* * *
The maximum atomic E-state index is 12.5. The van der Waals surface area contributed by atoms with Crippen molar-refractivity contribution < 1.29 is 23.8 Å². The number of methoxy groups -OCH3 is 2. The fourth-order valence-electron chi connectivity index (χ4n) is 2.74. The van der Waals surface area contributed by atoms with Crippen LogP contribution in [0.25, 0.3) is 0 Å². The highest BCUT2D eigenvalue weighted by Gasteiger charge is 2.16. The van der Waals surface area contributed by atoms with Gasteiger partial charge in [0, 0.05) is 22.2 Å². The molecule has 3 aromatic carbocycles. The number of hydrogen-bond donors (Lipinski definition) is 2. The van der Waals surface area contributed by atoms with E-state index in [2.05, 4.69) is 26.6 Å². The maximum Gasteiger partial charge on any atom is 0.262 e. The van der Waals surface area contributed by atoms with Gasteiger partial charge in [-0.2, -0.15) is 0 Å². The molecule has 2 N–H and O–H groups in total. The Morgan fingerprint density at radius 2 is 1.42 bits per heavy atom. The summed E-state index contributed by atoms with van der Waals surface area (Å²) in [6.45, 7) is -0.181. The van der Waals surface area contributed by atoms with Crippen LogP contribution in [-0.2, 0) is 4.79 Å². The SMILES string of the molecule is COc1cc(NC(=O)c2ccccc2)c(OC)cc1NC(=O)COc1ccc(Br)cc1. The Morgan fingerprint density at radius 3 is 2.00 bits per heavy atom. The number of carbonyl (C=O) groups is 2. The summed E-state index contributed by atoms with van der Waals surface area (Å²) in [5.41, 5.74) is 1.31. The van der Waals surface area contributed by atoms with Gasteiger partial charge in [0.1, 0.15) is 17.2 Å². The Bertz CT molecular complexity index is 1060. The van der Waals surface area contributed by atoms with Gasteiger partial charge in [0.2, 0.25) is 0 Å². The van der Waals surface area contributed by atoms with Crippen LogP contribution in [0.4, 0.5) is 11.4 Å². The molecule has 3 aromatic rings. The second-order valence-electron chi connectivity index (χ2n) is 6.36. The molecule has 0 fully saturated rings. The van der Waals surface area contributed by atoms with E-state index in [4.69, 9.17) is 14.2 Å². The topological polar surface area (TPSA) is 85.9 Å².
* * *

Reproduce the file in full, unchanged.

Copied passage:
The maximum atomic E-state index is 12.5. The van der Waals surface area contributed by atoms with Crippen molar-refractivity contribution < 1.29 is 23.8 Å². The number of methoxy groups -OCH3 is 2. The fourth-order valence-electron chi connectivity index (χ4n) is 2.74. The van der Waals surface area contributed by atoms with Crippen LogP contribution in [0.25, 0.3) is 0 Å². The highest BCUT2D eigenvalue weighted by Gasteiger charge is 2.16. The van der Waals surface area contributed by atoms with Gasteiger partial charge in [0, 0.05) is 22.2 Å². The molecule has 3 aromatic carbocycles. The number of hydrogen-bond donors (Lipinski definition) is 2. The van der Waals surface area contributed by atoms with E-state index in [2.05, 4.69) is 26.6 Å². The maximum Gasteiger partial charge on any atom is 0.262 e. The van der Waals surface area contributed by atoms with Gasteiger partial charge in [-0.2, -0.15) is 0 Å². The molecule has 2 N–H and O–H groups in total. The Morgan fingerprint density at radius 2 is 1.42 bits per heavy atom. The summed E-state index contributed by atoms with van der Waals surface area (Å²) in [6.45, 7) is -0.181. The van der Waals surface area contributed by atoms with Crippen LogP contribution in [-0.2, 0) is 4.79 Å². The SMILES string of the molecule is COc1cc(NC(=O)c2ccccc2)c(OC)cc1NC(=O)COc1ccc(Br)cc1. The Morgan fingerprint density at radius 3 is 2.00 bits per heavy atom. The number of carbonyl (C=O) groups is 2. The summed E-state index contributed by atoms with van der Waals surface area (Å²) in [5.41, 5.74) is 1.31. The van der Waals surface area contributed by atoms with Gasteiger partial charge in [0.1, 0.15) is 17.2 Å². The Bertz CT molecular complexity index is 1060. The van der Waals surface area contributed by atoms with Gasteiger partial charge in [0.2, 0.25) is 0 Å². The van der Waals surface area contributed by atoms with Crippen LogP contribution in [0.4, 0.5) is 11.4 Å². The molecule has 3 aromatic rings. The second-order valence-electron chi connectivity index (χ2n) is 6.36. The molecule has 0 fully saturated rings. The van der Waals surface area contributed by atoms with E-state index in [4.69, 9.17) is 14.2 Å². The topological polar surface area (TPSA) is 85.9 Å².